Houston/ Community & Society
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Published on May 19, 2024
Texans on a Mission Volunteer Group Offers Free Cleanup Aid After Storm Ravages HoustonSource: Unsplash/ Robert Thiemann

As Houston picks up the pieces in the aftermath of a brutal storm, a bevy of volunteers have stepped up to provide crucial assistance to stunned homeowners. The Texans on a Mission, a group dedicated to helping in the face of disaster, has been swinging chainsaws to clear the havoc left by fallen trees, according to a FOX 26 Houston report. The nonprofit’s efforts have notably saved residents potentially thousands of dollars in cleanup costs.

"We don’t charge for what we do. Everything we do is free of charge," Wendell Romans, the state chainsaw coordinator for Texans on a Mission, described to FOX 26 Houston. In Cypress, similarly hard-hit by the recent EF-1 tornado, cleanup operations were already to get underway as the National Weather Service spokesperson reported, "110 mile per hour winds based on the damage done to the roofs and kind of well built structures in these neighborhoods," in a statement obtained by KHOU.

Among the Texans lending a helping hand was Marcell Hunt, the unit leader for Texans on a Mission, who was quoted saying, "Jesus went to meet people in need and that’s what we do." Homeowner Jon Weathers, deeply affected by the storm, found three of his vehicles crushed by large pine trees, recounting the sudden calamity to FOX 26 Houston, "It was just kind of a crack and next thing you know, we’re down three cars." Thankfully for Weathers and others, the group has already responded to numerous calls for help.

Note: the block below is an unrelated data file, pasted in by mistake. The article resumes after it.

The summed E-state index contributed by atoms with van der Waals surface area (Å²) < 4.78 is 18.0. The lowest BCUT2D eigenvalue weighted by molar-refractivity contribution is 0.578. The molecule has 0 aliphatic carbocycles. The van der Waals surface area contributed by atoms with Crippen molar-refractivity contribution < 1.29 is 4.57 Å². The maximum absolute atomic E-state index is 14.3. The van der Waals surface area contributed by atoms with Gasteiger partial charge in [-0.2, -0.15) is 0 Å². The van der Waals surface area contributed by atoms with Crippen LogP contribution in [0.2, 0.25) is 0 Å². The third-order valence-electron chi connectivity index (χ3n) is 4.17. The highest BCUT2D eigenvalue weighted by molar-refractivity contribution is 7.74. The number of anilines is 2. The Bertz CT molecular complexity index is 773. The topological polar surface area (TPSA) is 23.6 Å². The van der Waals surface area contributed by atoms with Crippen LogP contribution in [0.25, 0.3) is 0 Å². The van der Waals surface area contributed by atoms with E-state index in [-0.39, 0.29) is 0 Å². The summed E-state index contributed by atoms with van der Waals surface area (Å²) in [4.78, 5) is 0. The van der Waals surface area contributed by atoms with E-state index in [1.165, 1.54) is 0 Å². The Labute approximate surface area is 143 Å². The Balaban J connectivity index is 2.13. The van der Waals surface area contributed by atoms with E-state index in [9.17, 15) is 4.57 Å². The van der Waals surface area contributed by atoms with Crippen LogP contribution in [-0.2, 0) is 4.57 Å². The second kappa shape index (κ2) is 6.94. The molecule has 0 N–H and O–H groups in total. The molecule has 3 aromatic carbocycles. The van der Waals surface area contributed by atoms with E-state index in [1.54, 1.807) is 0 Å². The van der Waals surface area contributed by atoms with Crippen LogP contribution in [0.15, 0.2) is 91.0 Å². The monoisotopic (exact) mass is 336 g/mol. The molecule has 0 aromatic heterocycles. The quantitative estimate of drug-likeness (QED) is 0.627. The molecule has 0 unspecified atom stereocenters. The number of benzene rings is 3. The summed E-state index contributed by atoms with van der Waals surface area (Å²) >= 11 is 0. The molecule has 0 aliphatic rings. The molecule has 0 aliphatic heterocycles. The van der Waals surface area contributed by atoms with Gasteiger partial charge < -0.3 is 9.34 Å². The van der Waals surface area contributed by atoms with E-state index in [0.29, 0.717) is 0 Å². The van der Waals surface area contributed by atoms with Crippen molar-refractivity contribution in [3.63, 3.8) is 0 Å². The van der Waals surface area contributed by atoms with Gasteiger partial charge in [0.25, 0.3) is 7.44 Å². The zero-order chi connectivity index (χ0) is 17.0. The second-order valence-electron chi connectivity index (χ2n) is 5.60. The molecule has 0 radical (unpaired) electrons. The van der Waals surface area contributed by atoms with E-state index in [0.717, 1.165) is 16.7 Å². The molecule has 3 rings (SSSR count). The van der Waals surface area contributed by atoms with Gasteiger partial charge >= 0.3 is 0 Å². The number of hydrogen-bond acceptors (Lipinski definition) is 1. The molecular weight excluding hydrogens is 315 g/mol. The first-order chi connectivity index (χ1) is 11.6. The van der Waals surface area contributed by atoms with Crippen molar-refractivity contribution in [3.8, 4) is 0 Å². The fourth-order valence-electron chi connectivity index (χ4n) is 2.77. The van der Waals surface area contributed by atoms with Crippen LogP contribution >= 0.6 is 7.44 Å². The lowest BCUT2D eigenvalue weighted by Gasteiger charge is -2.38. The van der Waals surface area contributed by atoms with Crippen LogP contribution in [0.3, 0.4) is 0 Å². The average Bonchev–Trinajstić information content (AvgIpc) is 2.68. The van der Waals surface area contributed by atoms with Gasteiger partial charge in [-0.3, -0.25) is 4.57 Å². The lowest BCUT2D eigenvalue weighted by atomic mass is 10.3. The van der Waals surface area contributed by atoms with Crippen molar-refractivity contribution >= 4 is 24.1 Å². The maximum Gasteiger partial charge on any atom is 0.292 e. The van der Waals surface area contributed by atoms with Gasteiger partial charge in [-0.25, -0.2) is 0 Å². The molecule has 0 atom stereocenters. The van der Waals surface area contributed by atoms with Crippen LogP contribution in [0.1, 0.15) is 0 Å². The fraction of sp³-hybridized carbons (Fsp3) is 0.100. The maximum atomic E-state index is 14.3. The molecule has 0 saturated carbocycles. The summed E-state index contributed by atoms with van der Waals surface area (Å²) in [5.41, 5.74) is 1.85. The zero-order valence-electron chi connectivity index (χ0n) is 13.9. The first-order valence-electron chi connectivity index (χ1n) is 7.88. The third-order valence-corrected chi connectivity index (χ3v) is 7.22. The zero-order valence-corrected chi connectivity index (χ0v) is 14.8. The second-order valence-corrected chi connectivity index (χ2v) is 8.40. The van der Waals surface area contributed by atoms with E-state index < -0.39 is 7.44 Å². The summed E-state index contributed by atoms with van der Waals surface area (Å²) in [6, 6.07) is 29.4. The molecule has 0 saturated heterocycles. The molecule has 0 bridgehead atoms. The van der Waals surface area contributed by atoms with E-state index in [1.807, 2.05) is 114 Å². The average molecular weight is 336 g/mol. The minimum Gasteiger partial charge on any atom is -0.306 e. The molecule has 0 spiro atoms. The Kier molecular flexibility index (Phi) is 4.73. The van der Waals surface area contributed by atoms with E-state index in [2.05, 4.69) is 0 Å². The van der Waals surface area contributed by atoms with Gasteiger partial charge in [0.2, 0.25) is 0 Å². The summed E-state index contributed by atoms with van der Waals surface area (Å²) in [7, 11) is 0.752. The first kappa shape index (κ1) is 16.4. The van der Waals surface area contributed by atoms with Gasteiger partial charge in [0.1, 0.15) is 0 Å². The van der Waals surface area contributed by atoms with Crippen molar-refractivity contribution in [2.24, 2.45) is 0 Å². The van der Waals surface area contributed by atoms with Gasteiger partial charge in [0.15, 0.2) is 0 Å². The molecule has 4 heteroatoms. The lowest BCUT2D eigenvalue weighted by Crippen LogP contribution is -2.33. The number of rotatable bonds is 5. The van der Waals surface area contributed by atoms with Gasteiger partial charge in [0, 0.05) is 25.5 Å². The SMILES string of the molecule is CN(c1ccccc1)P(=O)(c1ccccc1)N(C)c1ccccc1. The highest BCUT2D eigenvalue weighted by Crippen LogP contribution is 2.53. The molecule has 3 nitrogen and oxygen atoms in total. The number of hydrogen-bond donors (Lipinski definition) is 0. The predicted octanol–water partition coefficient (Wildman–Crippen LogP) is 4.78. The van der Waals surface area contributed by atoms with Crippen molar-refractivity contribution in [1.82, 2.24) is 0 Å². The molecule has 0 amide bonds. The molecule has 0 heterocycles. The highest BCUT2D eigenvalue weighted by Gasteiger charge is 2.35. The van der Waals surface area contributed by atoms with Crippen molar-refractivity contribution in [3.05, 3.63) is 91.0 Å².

Over in Cypress, residents like Marvin Stahl were left to reckon with the aftermath, telling KHOU, "Stuff went through the windows, I had doors blown off the hinges." Insurance agents and roofers were quickly on the scene to assess damage and initiate repairs. The tornado serves as a stark reminder, as per the NWS spokesperson to always take seriously protective actions, because it's quite too easy to underestimate the next relentless storm's potential.

While the tangible damage is extensive, the intangible sentiment prevails with a sense of gratitude overwhelming those affected. Beatrice Ramirez expressed a sigh of relief to KHOU, "God is good and it could’ve been so so much worse." Nonetheless, the looming issue for many remains the lack of power, with thousands still in the dark and temperatures expected to climb – a trying test of resilience for the communities hammered by nature's fury.